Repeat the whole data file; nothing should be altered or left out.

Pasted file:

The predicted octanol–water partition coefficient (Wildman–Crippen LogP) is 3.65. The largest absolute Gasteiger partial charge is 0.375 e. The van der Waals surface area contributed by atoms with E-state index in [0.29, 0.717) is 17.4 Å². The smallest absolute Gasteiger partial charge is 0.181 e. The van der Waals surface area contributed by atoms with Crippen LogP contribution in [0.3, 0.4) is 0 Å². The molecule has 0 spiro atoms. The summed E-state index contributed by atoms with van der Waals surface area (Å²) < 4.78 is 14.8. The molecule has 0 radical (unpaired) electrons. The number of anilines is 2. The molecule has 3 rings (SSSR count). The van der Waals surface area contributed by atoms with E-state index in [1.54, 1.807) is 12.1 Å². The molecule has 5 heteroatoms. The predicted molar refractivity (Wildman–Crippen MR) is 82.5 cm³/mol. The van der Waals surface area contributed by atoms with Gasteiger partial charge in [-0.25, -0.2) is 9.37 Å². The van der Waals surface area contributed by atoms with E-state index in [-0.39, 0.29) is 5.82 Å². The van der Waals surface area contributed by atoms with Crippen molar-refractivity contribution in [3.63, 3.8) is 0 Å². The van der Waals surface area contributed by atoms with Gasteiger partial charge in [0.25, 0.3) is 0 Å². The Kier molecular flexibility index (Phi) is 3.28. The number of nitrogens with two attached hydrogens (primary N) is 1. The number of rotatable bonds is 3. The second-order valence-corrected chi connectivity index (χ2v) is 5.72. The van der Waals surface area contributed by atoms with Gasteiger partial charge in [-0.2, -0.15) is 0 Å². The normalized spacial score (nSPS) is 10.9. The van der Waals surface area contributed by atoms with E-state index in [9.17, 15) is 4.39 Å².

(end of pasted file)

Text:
The predicted octanol–water partition coefficient (Wildman–Crippen LogP) is 3.65. The largest absolute Gasteiger partial charge is 0.375 e. The van der Waals surface area contributed by atoms with E-state index in [0.29, 0.717) is 17.4 Å². The smallest absolute Gasteiger partial charge is 0.181 e. The van der Waals surface area contributed by atoms with Crippen LogP contribution in [0.3, 0.4) is 0 Å². The molecule has 0 spiro atoms. The summed E-state index contributed by atoms with van der Waals surface area (Å²) < 4.78 is 14.8. The molecule has 0 radical (unpaired) electrons. The number of anilines is 2. The molecule has 3 rings (SSSR count). The van der Waals surface area contributed by atoms with E-state index in [1.54, 1.807) is 12.1 Å². The molecule has 5 heteroatoms. The predicted molar refractivity (Wildman–Crippen MR) is 82.5 cm³/mol. The van der Waals surface area contributed by atoms with Gasteiger partial charge in [-0.25, -0.2) is 9.37 Å². The van der Waals surface area contributed by atoms with E-state index in [-0.39, 0.29) is 5.82 Å². The van der Waals surface area contributed by atoms with Crippen molar-refractivity contribution in [3.63, 3.8) is 0 Å². The van der Waals surface area contributed by atoms with Gasteiger partial charge in [0.25, 0.3) is 0 Å². The Kier molecular flexibility index (Phi) is 3.28. The number of nitrogens with two attached hydrogens (primary N) is 1. The number of rotatable bonds is 3. The second-order valence-corrected chi connectivity index (χ2v) is 5.72. The van der Waals surface area contributed by atoms with Gasteiger partial charge in [-0.2, -0.15) is 0 Å². The normalized spacial score (nSPS) is 10.9. The van der Waals surface area contributed by atoms with E-state index in [9.17, 15) is 4.39 Å².